Five hundred more students will be coming to Surrey schools as an expected 1,000 or more Syrian refugees settle here within the next few months.
Surrey is expected to take at least one-third of the 3,000 or so refugees expected in B.C. The new federal Liberal government is fast-tracking refugee claims to meet its campaign commitment to settle 25,000 Syrian refugees in Canada by the end of the year.
News that Surrey schools will get another 500 students, in addition to the already-burgeoning population at schools in many fast-growing areas of Surrey, has caused the school district to take a close look at how it can cope with the added students.
While it has many programs to help new students from other countries adjust, including its Welcome Centre, where settlement and multicultural workers help place students in the right settings, communications manager Doug Strachan said it does not have all the resources it needs to take on so many students.
In particular, there will be a need for more language and assessment specialists. There may also be additional transportation costs, as schools that do have room may be some distance from where refugee families will actually be living.
Numerous Surrey schools are already heavily overcrowded. In particular, elementary schools in three areas of the city have been hit hard with more students than they expected. The greatest pressure is in Clayton, Morgan Creek and South Newton – all fast-growing areas with plenty of new housing.
Surrey was expecting an additional 250 students in September. Instead, there were 950 at the doors of the district’s schools.
Many of these were at schools that already have a significant number of portable classrooms and limited space to handle more students. Surrey is by far the largest school district in the province, with 70,000 students.
There is much that is positive about the influx of new students. For one thing, it is an incredible learning opportunity for current students. This, and the ability to help people who have been suffering while forced to leave their homes, motivates school district staff.
“What they’ve lived through is just incredible and you see them blossom athletically, academically, and really contribute,” Strachan said of the refugees.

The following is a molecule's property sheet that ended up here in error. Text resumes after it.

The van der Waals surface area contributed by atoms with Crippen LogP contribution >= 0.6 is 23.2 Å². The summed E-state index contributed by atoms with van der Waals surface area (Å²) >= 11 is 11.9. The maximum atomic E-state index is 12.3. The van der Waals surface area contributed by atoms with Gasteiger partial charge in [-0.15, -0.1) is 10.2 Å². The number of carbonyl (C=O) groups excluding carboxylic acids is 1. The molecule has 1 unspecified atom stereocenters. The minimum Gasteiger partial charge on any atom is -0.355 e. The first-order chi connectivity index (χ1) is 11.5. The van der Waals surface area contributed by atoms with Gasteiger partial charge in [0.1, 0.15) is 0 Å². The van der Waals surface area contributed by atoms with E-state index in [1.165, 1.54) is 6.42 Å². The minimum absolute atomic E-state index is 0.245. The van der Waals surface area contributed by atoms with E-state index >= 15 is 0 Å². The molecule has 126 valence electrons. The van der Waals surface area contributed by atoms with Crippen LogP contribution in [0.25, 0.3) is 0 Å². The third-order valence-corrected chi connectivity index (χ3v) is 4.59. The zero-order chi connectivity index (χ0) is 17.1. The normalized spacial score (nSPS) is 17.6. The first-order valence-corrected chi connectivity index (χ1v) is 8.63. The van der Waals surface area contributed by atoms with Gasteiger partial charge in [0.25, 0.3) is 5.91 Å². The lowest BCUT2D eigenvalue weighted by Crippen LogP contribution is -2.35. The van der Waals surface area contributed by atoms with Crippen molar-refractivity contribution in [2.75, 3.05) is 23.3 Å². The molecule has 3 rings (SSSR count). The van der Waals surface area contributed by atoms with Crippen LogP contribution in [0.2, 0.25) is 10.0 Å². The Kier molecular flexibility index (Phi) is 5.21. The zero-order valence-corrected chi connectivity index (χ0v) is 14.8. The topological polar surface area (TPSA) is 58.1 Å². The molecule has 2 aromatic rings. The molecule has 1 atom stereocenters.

Surrey has had experience with refugee students before, but not on this scale. In the past – such as when refugees were fleeing Burma’s civil war about seven years ago – the district welcomed as many as 60 to 80 at one time.
Premier Christy Clark has said the B.C. government will do all it can to help accommodate the Syrian refugees. Her government’s commitment to fully participate in this process is laudable.
In the case of Surrey School District in particular, the provincial government can show leadership by making more funds available to help the students settle in quickly. These funds could be used not just to hire teachers and educational staff, but also to ease overcrowding at schools that are already full to the limit.
The province could also, in the medium term, take another look at the school district’s capital plan.
Given that there were 700 more students than expected in September, and another 500 are coming through the refugee process, the school district needs many more classrooms.
The province must be prudent and add space where it will be needed for the long term, so that there aren’t a large number of vacant classrooms in 20 years.
However, the three areas experiencing the most growth right now do not have a large number of existing schools, and more space will be needed in all three areas in the long term.
The school district has already received approval to build a new high school in Clayton, where the existing high school (and neighbouring Lord Tweedsmuir) are both well past their capacity.
Some quick action in making more funds available to build schools and add classrooms would be a tangible way the provincial government can help refugee families, as well as other Surrey families affected by the overcrowding.
Frank Bucholtz writes Fridays for Peace Arch News. email@example.com